Routine where no brief is took the John Doe order without an accompanying brief. Consequently, the editorial team faced many delays. Timeline of events February 1 — the account manager collected all the requirements from the client and transferred the required material to the editorial staff → the editor examined the content, gathered the pertinent information from the client’s website, but the data was insufficient → managers sent the request to John Doe → an author created a draft for the article.February 2 — client added more information to the draft → the editor made pertinent corrections. February 3 — John Doe’s PM added new information to the draft → the editor made pertinent corrections. February 4 — the PR manager changed the news hook of the article → the editor made pertinent corrections. February 5 — added a commentary from John Doe…Only on February 14 was the text ready and finally published in the media. For two weeks John Doe spent part of his time on minor corrections and issues. Further and as to be expected, he wasn’t overly excited with the result itself. Routine where a brief is involvedJane Doe spent an hour to fill out the brief sample.February 1 — the account manager discussed all the details with the client, offered the platform for the publication, and proposed a tone for the article → the editorial team got the brief and provided the draft to the client in 5 hours → the client made minor corrections → the article was immediately published. Thus, Jane Doe achieved results in one day. Isn’t it great?!

Benefits of a Brief

Those customers who work with a brief typically obtain the following advantages:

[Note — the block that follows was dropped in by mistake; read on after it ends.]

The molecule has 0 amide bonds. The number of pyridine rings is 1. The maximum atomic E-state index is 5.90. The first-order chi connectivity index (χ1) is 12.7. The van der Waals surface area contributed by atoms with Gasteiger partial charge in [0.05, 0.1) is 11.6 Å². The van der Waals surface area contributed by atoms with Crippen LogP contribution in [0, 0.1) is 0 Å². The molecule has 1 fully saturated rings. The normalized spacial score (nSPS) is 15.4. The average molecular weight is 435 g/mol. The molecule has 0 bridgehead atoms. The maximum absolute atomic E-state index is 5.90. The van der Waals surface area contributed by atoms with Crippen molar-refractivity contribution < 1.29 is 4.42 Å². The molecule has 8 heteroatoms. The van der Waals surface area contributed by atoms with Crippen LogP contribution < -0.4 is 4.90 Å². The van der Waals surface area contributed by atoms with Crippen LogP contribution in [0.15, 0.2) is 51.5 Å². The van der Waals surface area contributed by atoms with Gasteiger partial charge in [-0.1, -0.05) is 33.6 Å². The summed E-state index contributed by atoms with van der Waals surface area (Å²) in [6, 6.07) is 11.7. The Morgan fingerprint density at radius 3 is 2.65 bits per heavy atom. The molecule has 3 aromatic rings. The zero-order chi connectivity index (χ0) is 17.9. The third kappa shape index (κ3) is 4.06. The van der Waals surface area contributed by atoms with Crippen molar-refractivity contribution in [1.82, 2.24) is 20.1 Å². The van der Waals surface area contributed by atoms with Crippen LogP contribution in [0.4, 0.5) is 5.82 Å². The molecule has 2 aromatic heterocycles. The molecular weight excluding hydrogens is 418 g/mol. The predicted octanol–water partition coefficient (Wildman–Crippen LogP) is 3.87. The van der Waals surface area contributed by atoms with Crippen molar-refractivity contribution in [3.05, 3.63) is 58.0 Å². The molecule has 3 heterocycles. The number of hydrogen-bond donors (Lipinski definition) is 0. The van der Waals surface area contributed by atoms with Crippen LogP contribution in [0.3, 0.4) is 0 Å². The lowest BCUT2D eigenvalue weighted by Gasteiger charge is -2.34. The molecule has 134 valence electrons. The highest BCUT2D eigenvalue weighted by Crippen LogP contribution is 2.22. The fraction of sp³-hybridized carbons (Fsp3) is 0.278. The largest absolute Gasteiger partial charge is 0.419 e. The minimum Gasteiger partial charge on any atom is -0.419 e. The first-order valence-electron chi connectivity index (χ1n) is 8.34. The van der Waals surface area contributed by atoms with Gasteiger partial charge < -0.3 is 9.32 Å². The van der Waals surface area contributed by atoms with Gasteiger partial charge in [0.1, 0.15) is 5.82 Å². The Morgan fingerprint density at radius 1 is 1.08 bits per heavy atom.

1. A clear understanding of the end goal they wish to achieve.
2. A clear understanding of the entire work process.
3. Time savings for both the service provider and the client.

Points to Consider

To fill out the brief correctly, customers should consider the following:

Target audience. What people already know about the company and its products.

What issues the article solves. Why customers should read your article. How to catch their attention and make them click.

Where it will be published. The type of platform, its audience profile.

What the client expects from the article. Links, clicks, leads, feedback, etc., as well as brand awareness and PR.

Metrics to use. What tools and services to use to measure the effectiveness of the publication.

Who has the final say? It’s essential that the person who creates the brief also be the one who provides approval for content that is ready.

In the case any issue should arise, editors will help the client to fill out the brief correctly.

How to Fill Out the Brief

Our brief looks like this:

Provide the editor with more details about your company and the advantages and benefits it offers.

The more information the editor has, the better the text will be.

__________ The brief sets limits for the editor. The more detailed the brief is, the better the result. __________

What’s Next?

After the brief is processed, a account manager sends it to the editorial department. Editors learn about the topic, gather additional information about the client and about the platform where the text will be published. Writers then create your article.

Major Points

So, we now know why you should fill the brief out:

  • Working with a brief makes the process faster (5–10 hours instead of 40–100);
  • The results are predictable;
  • A text-based on a good brief will be more detailed, catchy, informative, and will help achieve better results;
  • Clients who do not wish to fill out the brief waste their time and efforts on negotiations and corrections.
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Alexander Serkov

Alexander Serkov is the chief editor of PRNEWS.IO, has been with the company since 2013.